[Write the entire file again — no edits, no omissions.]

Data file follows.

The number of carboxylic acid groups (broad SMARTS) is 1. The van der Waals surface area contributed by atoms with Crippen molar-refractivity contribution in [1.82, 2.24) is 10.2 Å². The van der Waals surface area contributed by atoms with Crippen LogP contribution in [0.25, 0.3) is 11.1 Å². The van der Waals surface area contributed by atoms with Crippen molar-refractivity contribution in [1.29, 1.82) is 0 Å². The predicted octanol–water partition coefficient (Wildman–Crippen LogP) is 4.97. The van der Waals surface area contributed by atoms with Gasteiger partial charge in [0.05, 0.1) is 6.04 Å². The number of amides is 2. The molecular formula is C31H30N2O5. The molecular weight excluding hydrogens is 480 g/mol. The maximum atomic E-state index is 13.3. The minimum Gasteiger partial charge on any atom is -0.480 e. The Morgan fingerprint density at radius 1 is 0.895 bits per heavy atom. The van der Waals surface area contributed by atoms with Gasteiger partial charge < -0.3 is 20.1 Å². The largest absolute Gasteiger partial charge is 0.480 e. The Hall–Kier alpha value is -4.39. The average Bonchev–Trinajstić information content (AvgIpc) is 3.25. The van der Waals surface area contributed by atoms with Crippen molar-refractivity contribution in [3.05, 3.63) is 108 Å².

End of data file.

The number of carboxylic acid groups (broad SMARTS) is 1. The van der Waals surface area contributed by atoms with Crippen molar-refractivity contribution in [1.82, 2.24) is 10.2 Å². The van der Waals surface area contributed by atoms with Crippen LogP contribution in [0.25, 0.3) is 11.1 Å². The van der Waals surface area contributed by atoms with Crippen molar-refractivity contribution in [1.29, 1.82) is 0 Å². The predicted octanol–water partition coefficient (Wildman–Crippen LogP) is 4.97. The van der Waals surface area contributed by atoms with Gasteiger partial charge in [0.05, 0.1) is 6.04 Å². The number of amides is 2. The molecular formula is C31H30N2O5. The molecular weight excluding hydrogens is 480 g/mol. The maximum atomic E-state index is 13.3. The minimum Gasteiger partial charge on any atom is -0.480 e. The Morgan fingerprint density at radius 1 is 0.895 bits per heavy atom. The van der Waals surface area contributed by atoms with Gasteiger partial charge < -0.3 is 20.1 Å². The largest absolute Gasteiger partial charge is 0.480 e. The Hall–Kier alpha value is -4.39. The average Bonchev–Trinajstić information content (AvgIpc) is 3.25. The van der Waals surface area contributed by atoms with Crippen molar-refractivity contribution in [3.05, 3.63) is 108 Å².